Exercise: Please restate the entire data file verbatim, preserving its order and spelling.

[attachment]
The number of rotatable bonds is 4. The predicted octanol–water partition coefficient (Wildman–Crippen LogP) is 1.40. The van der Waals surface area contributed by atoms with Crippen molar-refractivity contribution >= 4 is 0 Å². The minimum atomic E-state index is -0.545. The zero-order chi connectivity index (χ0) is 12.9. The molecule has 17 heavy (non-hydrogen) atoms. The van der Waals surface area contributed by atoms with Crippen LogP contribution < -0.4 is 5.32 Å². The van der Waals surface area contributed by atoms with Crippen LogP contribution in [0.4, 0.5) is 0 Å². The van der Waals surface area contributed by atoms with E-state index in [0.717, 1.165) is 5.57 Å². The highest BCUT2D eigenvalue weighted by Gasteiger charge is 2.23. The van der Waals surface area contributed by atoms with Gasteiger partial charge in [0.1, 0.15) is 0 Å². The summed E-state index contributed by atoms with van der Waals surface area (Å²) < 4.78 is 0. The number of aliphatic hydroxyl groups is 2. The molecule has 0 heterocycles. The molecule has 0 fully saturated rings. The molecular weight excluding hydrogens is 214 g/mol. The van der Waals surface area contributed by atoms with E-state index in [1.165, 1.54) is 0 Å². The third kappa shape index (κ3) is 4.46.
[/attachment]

The number of rotatable bonds is 4. The predicted octanol–water partition coefficient (Wildman–Crippen LogP) is 1.40. The van der Waals surface area contributed by atoms with Crippen molar-refractivity contribution >= 4 is 0 Å². The minimum atomic E-state index is -0.545. The zero-order chi connectivity index (χ0) is 12.9. The molecule has 17 heavy (non-hydrogen) atoms. The van der Waals surface area contributed by atoms with Crippen LogP contribution < -0.4 is 5.32 Å². The van der Waals surface area contributed by atoms with Crippen LogP contribution in [0.4, 0.5) is 0 Å². The van der Waals surface area contributed by atoms with E-state index in [0.717, 1.165) is 5.57 Å². The highest BCUT2D eigenvalue weighted by Gasteiger charge is 2.23. The van der Waals surface area contributed by atoms with Gasteiger partial charge in [0.1, 0.15) is 0 Å². The summed E-state index contributed by atoms with van der Waals surface area (Å²) < 4.78 is 0. The number of aliphatic hydroxyl groups is 2. The molecule has 0 heterocycles. The molecule has 0 fully saturated rings. The molecular weight excluding hydrogens is 214 g/mol. The van der Waals surface area contributed by atoms with E-state index in [1.165, 1.54) is 0 Å². The third kappa shape index (κ3) is 4.46.